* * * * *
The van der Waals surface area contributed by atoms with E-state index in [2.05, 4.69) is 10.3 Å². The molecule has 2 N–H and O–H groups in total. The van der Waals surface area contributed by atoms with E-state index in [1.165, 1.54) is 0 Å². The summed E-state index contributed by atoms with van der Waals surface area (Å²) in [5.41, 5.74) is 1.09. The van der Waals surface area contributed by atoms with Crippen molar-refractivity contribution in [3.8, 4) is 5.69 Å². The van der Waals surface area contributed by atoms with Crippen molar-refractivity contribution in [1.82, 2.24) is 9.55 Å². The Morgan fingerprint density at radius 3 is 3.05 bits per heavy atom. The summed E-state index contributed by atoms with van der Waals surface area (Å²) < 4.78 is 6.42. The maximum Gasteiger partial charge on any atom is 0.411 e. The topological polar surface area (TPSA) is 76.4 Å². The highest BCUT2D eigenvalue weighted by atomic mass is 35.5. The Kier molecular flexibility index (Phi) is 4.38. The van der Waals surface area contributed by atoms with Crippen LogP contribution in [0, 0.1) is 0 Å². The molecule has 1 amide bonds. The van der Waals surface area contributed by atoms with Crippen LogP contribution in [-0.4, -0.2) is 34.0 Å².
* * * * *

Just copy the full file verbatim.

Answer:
The van der Waals surface area contributed by atoms with E-state index in [2.05, 4.69) is 10.3 Å². The molecule has 2 N–H and O–H groups in total. The van der Waals surface area contributed by atoms with E-state index in [1.165, 1.54) is 0 Å². The summed E-state index contributed by atoms with van der Waals surface area (Å²) in [5.41, 5.74) is 1.09. The van der Waals surface area contributed by atoms with Crippen molar-refractivity contribution in [3.8, 4) is 5.69 Å². The van der Waals surface area contributed by atoms with Crippen molar-refractivity contribution in [1.82, 2.24) is 9.55 Å². The Morgan fingerprint density at radius 3 is 3.05 bits per heavy atom. The summed E-state index contributed by atoms with van der Waals surface area (Å²) < 4.78 is 6.42. The maximum Gasteiger partial charge on any atom is 0.411 e. The topological polar surface area (TPSA) is 76.4 Å². The highest BCUT2D eigenvalue weighted by atomic mass is 35.5. The Kier molecular flexibility index (Phi) is 4.38. The van der Waals surface area contributed by atoms with Crippen LogP contribution in [0, 0.1) is 0 Å². The molecule has 1 amide bonds. The van der Waals surface area contributed by atoms with Crippen LogP contribution in [-0.4, -0.2) is 34.0 Å².